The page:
Another famous trade agreement. Unlike every other proposed trade agreement, a draft of CETA was published officially. So, we analyzed the official draft document. What we found was that CETA would: institute ISP liability, force countries to ratify WIPO treaties, institute anti-circumvention laws regardless if there is a case for fair use/fair dealings/other exceptions, propose traffic shaping, a three strikes law, and/or site blocking for the purpose of enforcing copyright, allow fines against the infringer to any amount that is determined by the rights holder, allow the seizure of your cell phone at the border for the purpose of enforcing copyright, and allow for the destruction of your cellphone if infringement is found (though if a government wants, they can implement an exception for personal devices, but this is not an explicit exception in the agreement). If you would like to read our full analyses of the agreement, you can find that here. The analysis, as usual, contains quotations to ensure accuracy as well as links to the source document so that you can read it for yourself.


A lesser known trade agreement being proposed. One thing we did note is that this is in its earlier stages of development. Therefor, a lot can change between now and when this agreement edges closer to conclusion. That means that even though we found significantly fewer reasons to be concerned with this agreement, that could change in the future.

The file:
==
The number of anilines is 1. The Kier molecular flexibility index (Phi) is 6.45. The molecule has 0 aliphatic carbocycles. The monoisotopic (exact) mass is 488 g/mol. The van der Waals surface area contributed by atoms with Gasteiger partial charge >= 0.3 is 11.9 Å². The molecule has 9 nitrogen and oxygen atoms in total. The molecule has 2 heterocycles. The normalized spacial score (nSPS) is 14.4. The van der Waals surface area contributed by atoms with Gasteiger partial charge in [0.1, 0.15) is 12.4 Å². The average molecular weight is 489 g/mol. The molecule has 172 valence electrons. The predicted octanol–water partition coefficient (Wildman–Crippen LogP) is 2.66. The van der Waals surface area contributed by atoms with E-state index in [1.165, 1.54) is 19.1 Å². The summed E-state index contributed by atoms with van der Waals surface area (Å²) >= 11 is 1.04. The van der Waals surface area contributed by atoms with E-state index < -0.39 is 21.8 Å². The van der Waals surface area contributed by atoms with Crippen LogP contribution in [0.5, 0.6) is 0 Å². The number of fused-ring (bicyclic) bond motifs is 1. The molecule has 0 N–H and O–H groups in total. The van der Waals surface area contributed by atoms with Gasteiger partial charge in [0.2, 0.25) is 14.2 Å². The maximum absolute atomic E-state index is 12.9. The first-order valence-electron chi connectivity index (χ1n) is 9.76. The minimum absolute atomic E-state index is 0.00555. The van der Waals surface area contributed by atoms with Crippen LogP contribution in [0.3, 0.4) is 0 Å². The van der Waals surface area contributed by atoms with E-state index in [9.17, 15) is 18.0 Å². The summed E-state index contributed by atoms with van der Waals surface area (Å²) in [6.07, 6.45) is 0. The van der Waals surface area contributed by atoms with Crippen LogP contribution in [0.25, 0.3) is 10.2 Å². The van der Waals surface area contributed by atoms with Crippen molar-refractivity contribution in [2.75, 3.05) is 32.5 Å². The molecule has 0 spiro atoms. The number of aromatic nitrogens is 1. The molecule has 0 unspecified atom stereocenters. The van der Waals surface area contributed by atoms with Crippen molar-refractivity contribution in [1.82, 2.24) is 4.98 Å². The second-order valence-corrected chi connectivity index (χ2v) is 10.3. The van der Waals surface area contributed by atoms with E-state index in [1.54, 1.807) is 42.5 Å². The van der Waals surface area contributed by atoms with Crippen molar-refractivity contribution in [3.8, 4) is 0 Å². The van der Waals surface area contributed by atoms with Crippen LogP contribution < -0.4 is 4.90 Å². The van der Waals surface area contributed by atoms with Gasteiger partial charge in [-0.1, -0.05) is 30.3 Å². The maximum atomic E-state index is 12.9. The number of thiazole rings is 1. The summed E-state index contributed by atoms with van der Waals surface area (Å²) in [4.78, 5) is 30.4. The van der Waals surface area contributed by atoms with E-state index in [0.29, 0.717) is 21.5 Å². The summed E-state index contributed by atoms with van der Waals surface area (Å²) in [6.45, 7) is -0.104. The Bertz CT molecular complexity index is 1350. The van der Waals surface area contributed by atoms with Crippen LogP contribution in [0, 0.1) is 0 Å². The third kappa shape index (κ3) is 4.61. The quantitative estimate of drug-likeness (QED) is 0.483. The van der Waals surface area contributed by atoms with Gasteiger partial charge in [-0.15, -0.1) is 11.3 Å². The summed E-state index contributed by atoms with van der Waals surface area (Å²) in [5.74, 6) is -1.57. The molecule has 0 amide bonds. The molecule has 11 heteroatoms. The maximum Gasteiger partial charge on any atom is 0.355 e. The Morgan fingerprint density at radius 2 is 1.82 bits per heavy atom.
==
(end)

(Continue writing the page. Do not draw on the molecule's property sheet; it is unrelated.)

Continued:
What we found in the agreement includes: an anti-spam provision that is of questionable significance, provisions surrounding the transfer of source code as it relates to closed source projects, the multiple inclusions of a blanket exception (from the US) for the vaguely worded “essential security interests”, an explicit loophole for the operation of DRM, barring countries from preventing companies to implement data retention, the permission of the existence of VPN services, the liberalization of foreign ownership and investment of telecommunication companies, the publication of roaming charges rates, and the unreferenced definition of “personal information”. You can read our full analysis of TiSA here. The analysis contains quotations to ensure accuracy as well as links to the referenced documents for your own analyses.

We hope the above provides some clarity as to what is really meant when politicians or other organizations say that we should enter into these agreements. Since details are routinely scarce or covered up, we felt an full-fledged analysis of everything we could get our hands on were in order. We do note that the scope of our analysis is limited to how they impact digital rights. These trade agreements, of course, go far beyond digital rights and into seemingly countless other topics.

We will certainly monitor for any further developments in regards to these trade agreements.

Drew Wilson on Twitter: @icecube85 and Google+.